The Best Defense

Ukraine: Call me a crazy optimist, but I think that in the long run, Putin and his kleptocratic pals will be the losers here

I spent a good part of the weekend reading various punditry on the Ukrainian situation. The Russian takeover of Crimea is awful, but I do believe that Putin's Russia will be the long-term loser in this situation. If the Europeans needed a reminder of why they need NATO, they just got it. And I think they do need such a notice every couple of decades or so that the purpose of NATO is to keep the Americans in, the Russians out, and the Germans down.

As one smart officer I know put it yesterday, "Putin remains what he always was -- an opportunistic, self-promoting, KGB lieutenant colonel who believes that he is some sort of great statesman. He rules Russia by co-opting as much of the population as he can into his preferred game of corruption, graft, cons, and bribes and by intimidating the rest to keep quiet. His brazenness is belied by his vulnerability -- and by the vulnerability of oligarchs gathered around him. The sad truth is that he and his clique are destroying Russia more surely and rapidly than any action that the US and our allies (or, for that matter, China, Muslim separatists, Ukrainian nationalists, etc.) ever could."

Bottom line: No, this is not 1914. Nor is it 1938. Lots of panicky customers out there selling the West much too short. This just may be the last gasp of a sick, Ottoman-like empire. Let's not get too flighty.

On how to respond to Vlad the Invader, I am, with Garry Kasparov, a "banks not tanks" guy. The way to inflict genuine costs on Putin and his buddies is with a financial squeeze. This situation is a challenge to the European Union to step up and do the right thing: Stick it to the Russian kleptocracy. We can help by providing information and by shining a bright light on what Russia is doing.

This is also a real opportunity for the WikiLeaks/Snowdenistas to leak material damaging to the Russian oligarchy, like who has all the money and how they get it out and where it is now. What a wonderful way to bring together the leftist information types and the rightist hawks.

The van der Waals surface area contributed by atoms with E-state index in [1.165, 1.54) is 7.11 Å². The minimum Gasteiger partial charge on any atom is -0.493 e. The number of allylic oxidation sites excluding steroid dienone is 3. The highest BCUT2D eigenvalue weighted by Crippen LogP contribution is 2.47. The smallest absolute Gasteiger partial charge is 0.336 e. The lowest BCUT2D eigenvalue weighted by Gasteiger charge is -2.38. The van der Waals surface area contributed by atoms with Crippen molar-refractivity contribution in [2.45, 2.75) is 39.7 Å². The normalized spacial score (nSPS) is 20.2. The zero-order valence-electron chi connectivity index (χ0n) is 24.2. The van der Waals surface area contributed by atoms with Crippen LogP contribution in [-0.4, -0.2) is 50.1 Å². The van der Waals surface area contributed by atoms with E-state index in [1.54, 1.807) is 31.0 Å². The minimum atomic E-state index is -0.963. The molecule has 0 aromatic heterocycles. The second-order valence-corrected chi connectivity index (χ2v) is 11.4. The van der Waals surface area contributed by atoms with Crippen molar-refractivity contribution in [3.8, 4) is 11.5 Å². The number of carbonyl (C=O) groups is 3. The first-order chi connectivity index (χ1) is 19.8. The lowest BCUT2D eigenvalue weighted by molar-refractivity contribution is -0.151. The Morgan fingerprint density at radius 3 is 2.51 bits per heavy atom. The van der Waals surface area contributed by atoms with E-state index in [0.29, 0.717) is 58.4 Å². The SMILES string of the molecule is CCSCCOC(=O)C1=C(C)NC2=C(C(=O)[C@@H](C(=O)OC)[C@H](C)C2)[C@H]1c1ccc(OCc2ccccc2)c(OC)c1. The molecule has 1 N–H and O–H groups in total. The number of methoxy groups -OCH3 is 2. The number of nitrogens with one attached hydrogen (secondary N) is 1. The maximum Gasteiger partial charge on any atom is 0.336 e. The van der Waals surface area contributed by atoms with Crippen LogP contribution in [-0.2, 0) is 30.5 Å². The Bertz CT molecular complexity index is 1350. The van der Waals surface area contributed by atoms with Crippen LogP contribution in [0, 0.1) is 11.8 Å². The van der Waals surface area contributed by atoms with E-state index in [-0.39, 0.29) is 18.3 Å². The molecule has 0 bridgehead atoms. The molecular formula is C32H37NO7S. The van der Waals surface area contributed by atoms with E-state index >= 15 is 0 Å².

mandiberg/Flickr

The Best Defense

Cohen: Why ex-Defense Secretary Gates was wrong to publish that memoir now

Some little grasshoppers will remember that I am a fan of the memoirs of Robert Gates. But my friend Eliot Cohen argues powerfully in the Weekly Standard that Gates was wrong to publish them now:

The publication of this memoir now is a breach of faith and a violation of propriety that is hard to understand. If Gates believes that Obama is a disastrous president, surely he should have published this book in 2012, when it might have influenced the presidential election. If he is merely (and appropriately) contributing to our understanding of history, he should have waited until Obama leaves office. If he thinks he can change the president's modus operandi and worldview by publishing it now, he is deluding himself.

Tom again: This is a strong argument, but I am not sure if the last sentence is correct. I think Gates could have an influence on Obama's behavior, especially his tendency to favor the advice of political hacks over foreign policy experts.

NB: Unfortunately, money-losing unprofit magazine does not provide link.

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